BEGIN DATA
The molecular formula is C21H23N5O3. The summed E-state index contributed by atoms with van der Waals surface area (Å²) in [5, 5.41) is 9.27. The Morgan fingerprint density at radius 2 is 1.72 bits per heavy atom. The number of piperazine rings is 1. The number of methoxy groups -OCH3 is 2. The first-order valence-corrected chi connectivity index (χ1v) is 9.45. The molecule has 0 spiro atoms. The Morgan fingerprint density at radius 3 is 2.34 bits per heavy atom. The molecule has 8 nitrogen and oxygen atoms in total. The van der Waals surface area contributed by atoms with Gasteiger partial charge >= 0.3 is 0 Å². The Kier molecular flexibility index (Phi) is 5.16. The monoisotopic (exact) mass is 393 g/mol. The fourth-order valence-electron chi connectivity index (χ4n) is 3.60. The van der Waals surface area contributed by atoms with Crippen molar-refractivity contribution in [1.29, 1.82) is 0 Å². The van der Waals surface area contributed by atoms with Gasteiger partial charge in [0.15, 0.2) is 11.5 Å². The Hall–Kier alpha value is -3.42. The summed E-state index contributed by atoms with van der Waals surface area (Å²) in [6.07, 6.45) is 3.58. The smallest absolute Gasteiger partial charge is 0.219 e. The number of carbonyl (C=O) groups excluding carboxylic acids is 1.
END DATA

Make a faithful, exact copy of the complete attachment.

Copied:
The molecular formula is C21H23N5O3. The summed E-state index contributed by atoms with van der Waals surface area (Å²) in [5, 5.41) is 9.27. The Morgan fingerprint density at radius 2 is 1.72 bits per heavy atom. The number of piperazine rings is 1. The number of methoxy groups -OCH3 is 2. The first-order valence-corrected chi connectivity index (χ1v) is 9.45. The molecule has 0 spiro atoms. The Morgan fingerprint density at radius 3 is 2.34 bits per heavy atom. The molecule has 8 nitrogen and oxygen atoms in total. The van der Waals surface area contributed by atoms with Gasteiger partial charge >= 0.3 is 0 Å². The Kier molecular flexibility index (Phi) is 5.16. The monoisotopic (exact) mass is 393 g/mol. The fourth-order valence-electron chi connectivity index (χ4n) is 3.60. The van der Waals surface area contributed by atoms with Crippen molar-refractivity contribution in [1.29, 1.82) is 0 Å². The van der Waals surface area contributed by atoms with Gasteiger partial charge in [0.15, 0.2) is 11.5 Å². The Hall–Kier alpha value is -3.42. The summed E-state index contributed by atoms with van der Waals surface area (Å²) in [6.07, 6.45) is 3.58. The smallest absolute Gasteiger partial charge is 0.219 e. The number of carbonyl (C=O) groups excluding carboxylic acids is 1.